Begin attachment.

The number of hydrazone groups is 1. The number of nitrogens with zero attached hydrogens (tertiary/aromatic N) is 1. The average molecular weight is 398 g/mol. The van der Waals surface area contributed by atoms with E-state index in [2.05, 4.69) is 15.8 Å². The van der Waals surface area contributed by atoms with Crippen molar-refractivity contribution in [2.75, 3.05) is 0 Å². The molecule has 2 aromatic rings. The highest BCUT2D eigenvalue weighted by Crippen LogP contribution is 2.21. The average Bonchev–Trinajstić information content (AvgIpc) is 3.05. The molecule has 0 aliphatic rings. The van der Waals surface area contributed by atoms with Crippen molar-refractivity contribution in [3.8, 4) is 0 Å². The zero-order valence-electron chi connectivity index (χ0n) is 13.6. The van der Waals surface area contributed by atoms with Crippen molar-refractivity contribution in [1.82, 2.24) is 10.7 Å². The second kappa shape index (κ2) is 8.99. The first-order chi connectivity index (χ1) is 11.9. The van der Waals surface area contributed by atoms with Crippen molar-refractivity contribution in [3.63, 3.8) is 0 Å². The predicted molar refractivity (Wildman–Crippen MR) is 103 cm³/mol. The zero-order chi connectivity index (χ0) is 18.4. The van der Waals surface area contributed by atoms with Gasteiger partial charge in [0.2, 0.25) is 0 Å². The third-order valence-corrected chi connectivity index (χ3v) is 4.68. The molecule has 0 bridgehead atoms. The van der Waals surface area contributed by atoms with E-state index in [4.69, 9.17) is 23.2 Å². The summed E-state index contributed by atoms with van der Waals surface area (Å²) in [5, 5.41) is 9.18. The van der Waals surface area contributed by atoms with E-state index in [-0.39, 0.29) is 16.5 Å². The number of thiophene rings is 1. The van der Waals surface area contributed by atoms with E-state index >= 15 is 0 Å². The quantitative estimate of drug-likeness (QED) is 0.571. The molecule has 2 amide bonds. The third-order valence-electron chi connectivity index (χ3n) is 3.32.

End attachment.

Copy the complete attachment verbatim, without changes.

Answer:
The number of hydrazone groups is 1. The number of nitrogens with zero attached hydrogens (tertiary/aromatic N) is 1. The average molecular weight is 398 g/mol. The van der Waals surface area contributed by atoms with E-state index in [2.05, 4.69) is 15.8 Å². The van der Waals surface area contributed by atoms with Crippen molar-refractivity contribution in [2.75, 3.05) is 0 Å². The molecule has 2 aromatic rings. The highest BCUT2D eigenvalue weighted by Crippen LogP contribution is 2.21. The average Bonchev–Trinajstić information content (AvgIpc) is 3.05. The molecule has 0 aliphatic rings. The van der Waals surface area contributed by atoms with Crippen molar-refractivity contribution in [3.8, 4) is 0 Å². The zero-order valence-electron chi connectivity index (χ0n) is 13.6. The van der Waals surface area contributed by atoms with Crippen molar-refractivity contribution in [1.82, 2.24) is 10.7 Å². The second kappa shape index (κ2) is 8.99. The first-order chi connectivity index (χ1) is 11.9. The van der Waals surface area contributed by atoms with Crippen molar-refractivity contribution in [3.63, 3.8) is 0 Å². The predicted molar refractivity (Wildman–Crippen MR) is 103 cm³/mol. The zero-order chi connectivity index (χ0) is 18.4. The van der Waals surface area contributed by atoms with Gasteiger partial charge in [0.2, 0.25) is 0 Å². The third-order valence-corrected chi connectivity index (χ3v) is 4.68. The molecule has 0 bridgehead atoms. The van der Waals surface area contributed by atoms with E-state index in [4.69, 9.17) is 23.2 Å². The summed E-state index contributed by atoms with van der Waals surface area (Å²) in [5, 5.41) is 9.18. The van der Waals surface area contributed by atoms with E-state index in [-0.39, 0.29) is 16.5 Å². The number of thiophene rings is 1. The van der Waals surface area contributed by atoms with E-state index >= 15 is 0 Å². The quantitative estimate of drug-likeness (QED) is 0.571. The molecule has 2 amide bonds. The third-order valence-electron chi connectivity index (χ3n) is 3.32.